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    Russia to test unmanned lander for Mars moon mission

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    Russian scientists are due to carry out tests of an unmanned lander that will be used in a 2011 mission to Phobos, one of the moons of Mars.

    Russian scientists are due to carry out tests of an unmanned lander that will be used in a 2011 mission to Phobos, one of the moons of Mars.

    The Phobos-Grunt spacecraft will be sent to the surface of Phobos and will then fly back to Earth with soil samples.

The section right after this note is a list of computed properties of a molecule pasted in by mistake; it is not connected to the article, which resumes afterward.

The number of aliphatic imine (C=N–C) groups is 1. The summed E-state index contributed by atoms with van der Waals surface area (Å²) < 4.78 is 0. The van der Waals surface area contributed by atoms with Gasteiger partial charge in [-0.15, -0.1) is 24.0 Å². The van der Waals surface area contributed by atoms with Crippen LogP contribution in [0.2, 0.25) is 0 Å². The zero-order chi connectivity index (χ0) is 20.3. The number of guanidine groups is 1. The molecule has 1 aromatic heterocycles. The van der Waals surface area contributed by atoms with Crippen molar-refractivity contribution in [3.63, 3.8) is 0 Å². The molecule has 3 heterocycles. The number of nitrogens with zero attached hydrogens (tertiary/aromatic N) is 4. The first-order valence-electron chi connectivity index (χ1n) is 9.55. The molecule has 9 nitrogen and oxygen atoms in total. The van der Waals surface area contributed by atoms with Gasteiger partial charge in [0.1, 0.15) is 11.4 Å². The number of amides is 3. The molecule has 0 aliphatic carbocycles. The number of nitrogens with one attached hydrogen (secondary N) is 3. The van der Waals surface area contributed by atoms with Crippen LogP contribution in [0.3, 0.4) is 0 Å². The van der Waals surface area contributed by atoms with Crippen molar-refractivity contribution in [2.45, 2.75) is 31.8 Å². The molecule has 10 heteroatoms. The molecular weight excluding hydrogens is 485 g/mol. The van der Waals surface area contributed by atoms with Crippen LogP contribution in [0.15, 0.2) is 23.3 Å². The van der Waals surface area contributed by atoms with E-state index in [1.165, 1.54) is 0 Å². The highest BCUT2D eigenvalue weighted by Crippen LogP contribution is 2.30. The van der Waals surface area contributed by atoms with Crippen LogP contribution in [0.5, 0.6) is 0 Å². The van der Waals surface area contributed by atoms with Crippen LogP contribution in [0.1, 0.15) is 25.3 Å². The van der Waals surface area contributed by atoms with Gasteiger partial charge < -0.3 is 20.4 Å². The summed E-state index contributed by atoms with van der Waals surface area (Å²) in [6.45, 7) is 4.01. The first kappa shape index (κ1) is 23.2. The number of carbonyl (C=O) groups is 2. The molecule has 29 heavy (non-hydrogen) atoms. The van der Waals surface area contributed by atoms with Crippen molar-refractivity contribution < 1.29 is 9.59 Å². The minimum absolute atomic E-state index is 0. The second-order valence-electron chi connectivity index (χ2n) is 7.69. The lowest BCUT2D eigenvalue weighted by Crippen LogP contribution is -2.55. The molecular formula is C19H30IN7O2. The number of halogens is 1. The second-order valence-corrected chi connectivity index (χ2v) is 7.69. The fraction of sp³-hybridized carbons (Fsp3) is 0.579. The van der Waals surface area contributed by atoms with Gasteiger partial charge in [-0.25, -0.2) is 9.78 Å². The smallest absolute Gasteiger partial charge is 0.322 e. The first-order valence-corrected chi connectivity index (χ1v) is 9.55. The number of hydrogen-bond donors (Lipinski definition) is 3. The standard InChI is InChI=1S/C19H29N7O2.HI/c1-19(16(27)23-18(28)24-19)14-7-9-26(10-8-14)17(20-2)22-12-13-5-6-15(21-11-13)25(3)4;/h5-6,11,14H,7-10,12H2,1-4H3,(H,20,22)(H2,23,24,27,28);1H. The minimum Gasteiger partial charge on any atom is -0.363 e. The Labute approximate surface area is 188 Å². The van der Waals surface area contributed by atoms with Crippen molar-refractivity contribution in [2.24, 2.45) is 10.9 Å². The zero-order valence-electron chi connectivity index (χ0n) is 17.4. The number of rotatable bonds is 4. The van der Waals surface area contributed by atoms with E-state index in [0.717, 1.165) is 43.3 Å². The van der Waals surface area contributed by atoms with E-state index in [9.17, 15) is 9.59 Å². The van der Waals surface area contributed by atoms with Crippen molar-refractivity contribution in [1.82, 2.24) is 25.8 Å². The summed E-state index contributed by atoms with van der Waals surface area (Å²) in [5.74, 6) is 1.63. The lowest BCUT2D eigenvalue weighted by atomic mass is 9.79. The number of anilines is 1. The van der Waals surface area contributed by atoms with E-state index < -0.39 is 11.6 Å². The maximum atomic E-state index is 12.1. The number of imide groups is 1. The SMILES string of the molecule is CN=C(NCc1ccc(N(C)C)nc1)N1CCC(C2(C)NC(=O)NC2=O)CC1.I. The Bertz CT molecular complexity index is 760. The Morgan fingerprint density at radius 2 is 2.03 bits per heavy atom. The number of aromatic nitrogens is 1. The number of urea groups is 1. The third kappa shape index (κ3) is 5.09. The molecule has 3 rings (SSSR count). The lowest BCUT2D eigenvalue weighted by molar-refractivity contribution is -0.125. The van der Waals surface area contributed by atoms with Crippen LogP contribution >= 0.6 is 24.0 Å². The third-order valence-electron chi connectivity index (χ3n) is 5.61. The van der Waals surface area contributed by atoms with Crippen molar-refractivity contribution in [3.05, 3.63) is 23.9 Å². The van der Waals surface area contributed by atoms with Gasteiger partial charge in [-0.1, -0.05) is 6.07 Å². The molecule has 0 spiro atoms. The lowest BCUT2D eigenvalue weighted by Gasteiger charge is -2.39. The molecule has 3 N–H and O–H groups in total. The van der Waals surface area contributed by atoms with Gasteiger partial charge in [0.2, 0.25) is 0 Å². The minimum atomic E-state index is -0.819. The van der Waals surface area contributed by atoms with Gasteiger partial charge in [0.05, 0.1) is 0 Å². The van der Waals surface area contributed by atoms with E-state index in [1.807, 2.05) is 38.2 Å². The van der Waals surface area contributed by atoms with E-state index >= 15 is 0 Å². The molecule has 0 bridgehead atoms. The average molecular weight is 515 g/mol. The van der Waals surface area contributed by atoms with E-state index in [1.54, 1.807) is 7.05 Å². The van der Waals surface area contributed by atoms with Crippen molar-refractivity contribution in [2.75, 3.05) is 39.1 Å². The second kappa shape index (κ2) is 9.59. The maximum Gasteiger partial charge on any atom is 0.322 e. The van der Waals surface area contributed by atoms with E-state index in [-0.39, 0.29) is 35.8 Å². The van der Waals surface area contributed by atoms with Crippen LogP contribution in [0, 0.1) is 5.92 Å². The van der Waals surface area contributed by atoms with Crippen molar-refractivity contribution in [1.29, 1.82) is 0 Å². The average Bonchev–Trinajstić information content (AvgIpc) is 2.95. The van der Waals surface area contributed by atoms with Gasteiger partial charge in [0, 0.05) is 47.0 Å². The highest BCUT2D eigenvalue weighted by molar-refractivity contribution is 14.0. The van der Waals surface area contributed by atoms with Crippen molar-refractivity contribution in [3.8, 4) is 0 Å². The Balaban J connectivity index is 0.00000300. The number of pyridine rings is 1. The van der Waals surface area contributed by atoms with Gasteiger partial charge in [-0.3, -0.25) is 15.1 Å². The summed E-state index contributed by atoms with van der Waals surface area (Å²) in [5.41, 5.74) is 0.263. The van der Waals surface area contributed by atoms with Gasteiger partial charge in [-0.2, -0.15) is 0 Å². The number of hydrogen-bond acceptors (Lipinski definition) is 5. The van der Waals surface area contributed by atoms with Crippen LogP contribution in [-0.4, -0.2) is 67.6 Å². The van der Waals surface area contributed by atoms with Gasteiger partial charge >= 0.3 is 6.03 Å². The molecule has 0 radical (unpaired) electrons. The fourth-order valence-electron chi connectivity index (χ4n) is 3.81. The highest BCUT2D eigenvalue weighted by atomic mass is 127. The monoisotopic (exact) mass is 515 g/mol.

"The aim of the test is to narrow down the lander's projected impact location on the surface of the Earth," a statement by the Central Aerodynamic Institute said.

    "As far as the lander...does not include any signaling equipment...narrowing down its projected impact area will make the search for it easier," the statement added.

    The project was conceived in 1999 and envisioned a multi-purpose mission to Mars. The authors of the project said the biggest ground-based radio telescopes cannot provide the necessary precision and proposed the Phobos-Grunt spacecraft, designed by the Lavochkin Russian scientific association (NPO) as a platform for the mission.

    In June 2006, NPO Lavochkin announced it has started manufacturing and testing the development version of the spacecraft's onboard equipment.

    The mission is expected to begin in November 2011 and last some 330 days.

    MOSCOW, September 9 (RIA Novosti) 

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